1. News Articles
  2. Related News Articles
News Article Details

Zurich's Estimated Costs for Thailand Floods Up to $250 Million

Posted on 26 Jan 2012

Facebook LinkedIn Twitter Google

Zurich Financial Services Group (Zurich) announced that based on preliminary estimates it expects the impact of the floods in Thailand, the increased cost of the earthquakes in New Zealand, and the further benefits of recoveries from its global aggregate catastrophe reinsurance cover in total, for the fourth quarter 2011, to range between $200 - 250 million. A specific estimate will be included in the Annual Results 2011 which are due to be released on February 16, 2012.

Thailand experienced the strongest monsoon rainfalls for decades starting in July 2011 and lasting for several months. The heavy rainfalls caused floods in northern and central Thailand reaching their peaks in October and early November 2011 and affecting both major residential and industrial areas. Based upon preliminary estimates, Zurich expects losses related to these floods to be between USD 250 - 300 million.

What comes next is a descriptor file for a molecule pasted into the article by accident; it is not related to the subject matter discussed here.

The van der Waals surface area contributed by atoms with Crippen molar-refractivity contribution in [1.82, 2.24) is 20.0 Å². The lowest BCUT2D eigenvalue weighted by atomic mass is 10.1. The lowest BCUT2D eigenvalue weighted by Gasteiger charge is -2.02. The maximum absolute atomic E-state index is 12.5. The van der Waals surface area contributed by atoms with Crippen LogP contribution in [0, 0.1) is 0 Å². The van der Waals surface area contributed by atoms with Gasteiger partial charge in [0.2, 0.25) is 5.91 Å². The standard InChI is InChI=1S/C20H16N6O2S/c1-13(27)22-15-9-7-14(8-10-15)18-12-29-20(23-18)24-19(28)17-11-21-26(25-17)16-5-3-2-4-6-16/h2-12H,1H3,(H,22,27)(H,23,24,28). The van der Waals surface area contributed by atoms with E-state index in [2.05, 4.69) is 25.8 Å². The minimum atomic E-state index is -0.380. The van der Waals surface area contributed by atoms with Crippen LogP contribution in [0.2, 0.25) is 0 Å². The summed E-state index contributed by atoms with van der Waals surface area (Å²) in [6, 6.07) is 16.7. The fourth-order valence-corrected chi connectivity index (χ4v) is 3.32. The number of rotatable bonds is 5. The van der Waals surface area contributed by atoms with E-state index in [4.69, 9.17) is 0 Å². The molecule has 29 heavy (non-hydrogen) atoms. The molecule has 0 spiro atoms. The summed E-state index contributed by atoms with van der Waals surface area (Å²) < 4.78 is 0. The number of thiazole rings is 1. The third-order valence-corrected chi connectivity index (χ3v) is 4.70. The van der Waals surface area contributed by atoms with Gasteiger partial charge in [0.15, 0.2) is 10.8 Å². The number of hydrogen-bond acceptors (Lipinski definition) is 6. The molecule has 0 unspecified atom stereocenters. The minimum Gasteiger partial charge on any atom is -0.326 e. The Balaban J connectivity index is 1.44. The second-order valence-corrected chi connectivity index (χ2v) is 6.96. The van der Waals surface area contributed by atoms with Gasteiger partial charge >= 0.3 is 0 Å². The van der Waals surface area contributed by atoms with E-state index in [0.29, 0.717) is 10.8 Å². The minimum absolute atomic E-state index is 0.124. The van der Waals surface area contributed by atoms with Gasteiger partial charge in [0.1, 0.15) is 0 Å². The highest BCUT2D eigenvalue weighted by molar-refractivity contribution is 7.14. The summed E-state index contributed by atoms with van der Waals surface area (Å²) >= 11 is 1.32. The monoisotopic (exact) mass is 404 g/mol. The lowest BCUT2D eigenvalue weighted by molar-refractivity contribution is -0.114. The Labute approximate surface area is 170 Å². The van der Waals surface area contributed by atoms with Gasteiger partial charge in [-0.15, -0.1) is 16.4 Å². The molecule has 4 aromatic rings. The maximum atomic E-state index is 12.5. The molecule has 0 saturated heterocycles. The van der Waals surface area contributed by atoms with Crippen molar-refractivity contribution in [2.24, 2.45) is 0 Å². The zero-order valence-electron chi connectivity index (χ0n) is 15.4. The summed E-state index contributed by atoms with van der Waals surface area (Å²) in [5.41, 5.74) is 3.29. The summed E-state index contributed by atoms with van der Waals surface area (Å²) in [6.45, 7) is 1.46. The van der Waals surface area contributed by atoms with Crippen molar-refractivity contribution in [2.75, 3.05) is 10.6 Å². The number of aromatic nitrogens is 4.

The Christchurch region in New Zealand was hit by a major earthquake in February 2011 followed by several aftershocks in the course of the year. Initial losses were recorded in the first and second quarters 2011. In anticipation of more restrictive requirements and new building codes which may impact reconstruction costs, along with further quakes and aftershocks, there has been an USD 80 million increase in the estimated cost of these events.

Given the exceptional frequency and overall severity of catastrophes and significant weather related loss-events throughout 2011, including the events mentioned above, cumulative losses have triggered the Group's global aggregate catastrophe reinsurance cover with additional recoveries of USD 130 million.

While these amounts represent Zurich's current best estimate of the cost for the above events, the nature of many of the losses and the extended remediation period to complete repairs means that uncertainty as to the final cost remains.